Monday, November 28, 2011

♥♥♥♥♥♥: Alison Wonderland by Helen Smith

Release Date: August 16th, 2011
Publisher: AmazonEncore
Page Count: 189
Source: Complimentary ARC provided by Little Bird Publicity in exchange for an honest and unbiased review (thank you!)

"I need some information. Can you help me get it?"

"OK." I'm opening my post but I have a pen and pad ready.

"I need some statistics about which part of the country babies are abandoned most often, what time of year, and where to find them—outside hospitals or police stations or under hedges or in phone boxes."

"Oh, OK. Yes, of course." I move the phone receiver into my left hand and hold it against my left ear so that I can make some notes. Mad cow, I write.


After Alison Temple discovers that her husband is cheating on her, she does what any jilted woman would do: She spray-paints a nasty message for him on her wedding dress and takes a job with the detective firm that found him out. Being a researcher at the all-female Fitzgerald's Bureau of Investigation in London is certainly a change of pace from her previous life, especially considering the characters Alison meets in the line of duty. There's her boss, the estimable Mrs. Fitzgerald; Taron, Alison's eccentric best friend, who claims her mother is a witch; Jeff, her love-struck, poetry-writing neighbor; and—last but not least!—her psychic postman. Together, their idiosyncrasies and their demands on Alison threaten to drive her mad... if she didn't need and love them all so much. Clever, quirky, and infused with just a hint of magic, Alison Wonderland is a literary novel about a memorable heroine coping with the everyday complexities of modern life.
What Stephanie Thinks: I will say that Helen Smith, like all British literary novelists do, has a certain restless charm in her writing. For once though, I didn't totally fall in love with the story behind it.

Alison Wonderland's premise doesn't even sound terribly exciting; from the blurb, I hardly gain an understanding of what exactly, the plot and main point of the book are. After reading it, I still haven't gained a sense of them. Such a shame, because it's a completely readable novel. The prose is paradoxically both smooth in tone and choppy in structure. It sounds weird, but it fits well. Alison's insights are attentive, and her friends lively and distinguished. But the storyline is so erratic: random crimes occur and fantastical creatures appear, which I cannot relate to the book at all—and it overall makes for a confusing and tiresome read.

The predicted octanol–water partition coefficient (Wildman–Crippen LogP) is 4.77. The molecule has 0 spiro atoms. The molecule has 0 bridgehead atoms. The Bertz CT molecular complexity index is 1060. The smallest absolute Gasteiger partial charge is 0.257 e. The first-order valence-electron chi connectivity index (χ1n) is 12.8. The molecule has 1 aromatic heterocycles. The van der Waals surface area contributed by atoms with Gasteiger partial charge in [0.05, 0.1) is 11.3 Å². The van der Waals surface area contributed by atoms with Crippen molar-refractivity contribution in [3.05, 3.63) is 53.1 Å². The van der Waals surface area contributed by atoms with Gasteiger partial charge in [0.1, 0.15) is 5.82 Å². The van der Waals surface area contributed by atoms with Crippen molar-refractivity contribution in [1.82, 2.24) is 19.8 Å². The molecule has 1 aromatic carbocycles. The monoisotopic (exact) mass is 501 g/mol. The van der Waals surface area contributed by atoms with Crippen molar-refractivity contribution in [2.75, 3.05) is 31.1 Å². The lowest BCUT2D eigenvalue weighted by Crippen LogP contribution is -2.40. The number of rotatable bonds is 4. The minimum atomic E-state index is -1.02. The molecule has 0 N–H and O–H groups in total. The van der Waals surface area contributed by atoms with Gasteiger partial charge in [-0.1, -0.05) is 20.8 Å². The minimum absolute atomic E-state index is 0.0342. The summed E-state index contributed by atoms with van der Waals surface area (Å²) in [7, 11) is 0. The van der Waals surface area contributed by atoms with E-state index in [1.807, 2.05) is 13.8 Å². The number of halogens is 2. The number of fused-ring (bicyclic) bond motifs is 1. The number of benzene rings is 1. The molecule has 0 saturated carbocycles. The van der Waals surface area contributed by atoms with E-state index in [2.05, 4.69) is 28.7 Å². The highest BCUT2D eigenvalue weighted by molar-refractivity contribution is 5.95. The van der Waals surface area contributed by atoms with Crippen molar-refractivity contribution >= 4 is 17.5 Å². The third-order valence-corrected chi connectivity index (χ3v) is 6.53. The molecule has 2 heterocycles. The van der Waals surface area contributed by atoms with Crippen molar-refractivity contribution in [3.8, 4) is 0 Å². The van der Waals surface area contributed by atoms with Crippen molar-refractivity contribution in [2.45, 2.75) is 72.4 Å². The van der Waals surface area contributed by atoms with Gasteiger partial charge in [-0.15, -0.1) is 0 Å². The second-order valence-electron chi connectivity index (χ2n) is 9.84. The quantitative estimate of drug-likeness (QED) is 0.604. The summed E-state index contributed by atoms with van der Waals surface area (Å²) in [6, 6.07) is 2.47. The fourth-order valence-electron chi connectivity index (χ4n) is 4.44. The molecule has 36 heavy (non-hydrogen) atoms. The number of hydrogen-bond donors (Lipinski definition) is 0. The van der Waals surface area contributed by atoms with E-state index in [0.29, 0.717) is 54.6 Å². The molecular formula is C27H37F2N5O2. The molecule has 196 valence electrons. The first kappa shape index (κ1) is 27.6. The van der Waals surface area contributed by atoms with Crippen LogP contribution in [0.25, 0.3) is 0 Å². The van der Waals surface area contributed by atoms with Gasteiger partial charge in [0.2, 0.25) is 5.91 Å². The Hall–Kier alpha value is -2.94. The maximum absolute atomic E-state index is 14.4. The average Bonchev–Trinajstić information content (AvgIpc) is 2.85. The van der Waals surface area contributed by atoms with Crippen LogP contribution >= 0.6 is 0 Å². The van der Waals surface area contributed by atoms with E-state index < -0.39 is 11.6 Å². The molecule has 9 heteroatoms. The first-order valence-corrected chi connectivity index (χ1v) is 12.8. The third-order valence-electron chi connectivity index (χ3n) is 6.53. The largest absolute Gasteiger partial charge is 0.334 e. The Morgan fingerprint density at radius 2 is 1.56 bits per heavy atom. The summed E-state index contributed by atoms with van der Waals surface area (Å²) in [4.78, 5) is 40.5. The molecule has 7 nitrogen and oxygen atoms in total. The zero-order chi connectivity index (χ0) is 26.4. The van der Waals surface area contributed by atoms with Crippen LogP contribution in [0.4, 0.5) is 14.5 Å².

To sum this book up, I would say it's a bit of Sherlock Holmes meets Bridget Jones (obviously with a dash of Lewis Carroll as well!)... except a little less hilarious and a lot less sexy. However, in my opinion, the cleverness and conscience Smith discloses through her writing parallel with those of Doyle and Fielding, so it isn't all that bad of a read.


Stephanie Loves: "I stare out at the sea, trying to make out the horizon. I cannot see where the sea ends and the sky begins. The stars are very bright, a shower of electric lights. When I look back at the sea I can see the stars reflected in the water. I didn't notice them before; I only saw the blackness. I can't see where the sky ends and the sea begins."

Radical Rating: 6 hearts: Satisfying for a first read, but I'm not going back. ♥♥♥♥♥♥